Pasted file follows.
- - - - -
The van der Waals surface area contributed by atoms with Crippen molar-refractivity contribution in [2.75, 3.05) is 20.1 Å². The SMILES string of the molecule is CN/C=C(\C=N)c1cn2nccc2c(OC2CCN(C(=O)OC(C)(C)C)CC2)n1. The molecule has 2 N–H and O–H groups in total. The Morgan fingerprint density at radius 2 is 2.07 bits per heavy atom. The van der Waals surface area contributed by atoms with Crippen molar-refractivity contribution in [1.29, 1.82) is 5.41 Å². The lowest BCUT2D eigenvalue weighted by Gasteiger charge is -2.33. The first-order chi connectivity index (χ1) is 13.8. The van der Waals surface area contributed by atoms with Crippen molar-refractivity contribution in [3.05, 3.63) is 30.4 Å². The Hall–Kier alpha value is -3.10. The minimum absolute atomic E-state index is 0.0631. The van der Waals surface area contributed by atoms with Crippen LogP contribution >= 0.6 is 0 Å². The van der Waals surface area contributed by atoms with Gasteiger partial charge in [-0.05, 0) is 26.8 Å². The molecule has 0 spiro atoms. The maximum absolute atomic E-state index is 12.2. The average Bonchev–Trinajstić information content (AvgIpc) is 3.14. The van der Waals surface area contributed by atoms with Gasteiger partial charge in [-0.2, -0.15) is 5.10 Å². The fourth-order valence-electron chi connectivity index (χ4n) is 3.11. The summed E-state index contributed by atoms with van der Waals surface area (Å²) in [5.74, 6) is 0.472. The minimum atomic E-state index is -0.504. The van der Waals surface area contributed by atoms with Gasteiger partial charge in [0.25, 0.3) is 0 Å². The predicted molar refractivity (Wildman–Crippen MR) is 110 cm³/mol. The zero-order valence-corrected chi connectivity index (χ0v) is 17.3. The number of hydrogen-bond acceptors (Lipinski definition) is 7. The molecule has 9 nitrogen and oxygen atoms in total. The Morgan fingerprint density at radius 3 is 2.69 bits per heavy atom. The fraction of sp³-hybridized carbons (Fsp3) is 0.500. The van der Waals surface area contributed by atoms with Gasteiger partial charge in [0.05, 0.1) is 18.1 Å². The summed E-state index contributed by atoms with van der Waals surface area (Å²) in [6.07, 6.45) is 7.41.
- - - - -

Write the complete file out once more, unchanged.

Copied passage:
The van der Waals surface area contributed by atoms with Crippen molar-refractivity contribution in [2.75, 3.05) is 20.1 Å². The SMILES string of the molecule is CN/C=C(\C=N)c1cn2nccc2c(OC2CCN(C(=O)OC(C)(C)C)CC2)n1. The molecule has 2 N–H and O–H groups in total. The Morgan fingerprint density at radius 2 is 2.07 bits per heavy atom. The van der Waals surface area contributed by atoms with Crippen molar-refractivity contribution in [1.29, 1.82) is 5.41 Å². The lowest BCUT2D eigenvalue weighted by Gasteiger charge is -2.33. The first-order chi connectivity index (χ1) is 13.8. The van der Waals surface area contributed by atoms with Crippen molar-refractivity contribution in [3.05, 3.63) is 30.4 Å². The Hall–Kier alpha value is -3.10. The minimum absolute atomic E-state index is 0.0631. The van der Waals surface area contributed by atoms with Crippen LogP contribution >= 0.6 is 0 Å². The van der Waals surface area contributed by atoms with Gasteiger partial charge in [-0.05, 0) is 26.8 Å². The molecule has 0 spiro atoms. The maximum absolute atomic E-state index is 12.2. The average Bonchev–Trinajstić information content (AvgIpc) is 3.14. The van der Waals surface area contributed by atoms with Gasteiger partial charge in [-0.2, -0.15) is 5.10 Å². The fourth-order valence-electron chi connectivity index (χ4n) is 3.11. The summed E-state index contributed by atoms with van der Waals surface area (Å²) in [5.74, 6) is 0.472. The minimum atomic E-state index is -0.504. The van der Waals surface area contributed by atoms with Gasteiger partial charge in [0.25, 0.3) is 0 Å². The predicted molar refractivity (Wildman–Crippen MR) is 110 cm³/mol. The zero-order valence-corrected chi connectivity index (χ0v) is 17.3. The number of hydrogen-bond acceptors (Lipinski definition) is 7. The molecule has 9 nitrogen and oxygen atoms in total. The Morgan fingerprint density at radius 3 is 2.69 bits per heavy atom. The fraction of sp³-hybridized carbons (Fsp3) is 0.500. The van der Waals surface area contributed by atoms with Gasteiger partial charge in [0.05, 0.1) is 18.1 Å². The summed E-state index contributed by atoms with van der Waals surface area (Å²) in [6.07, 6.45) is 7.41.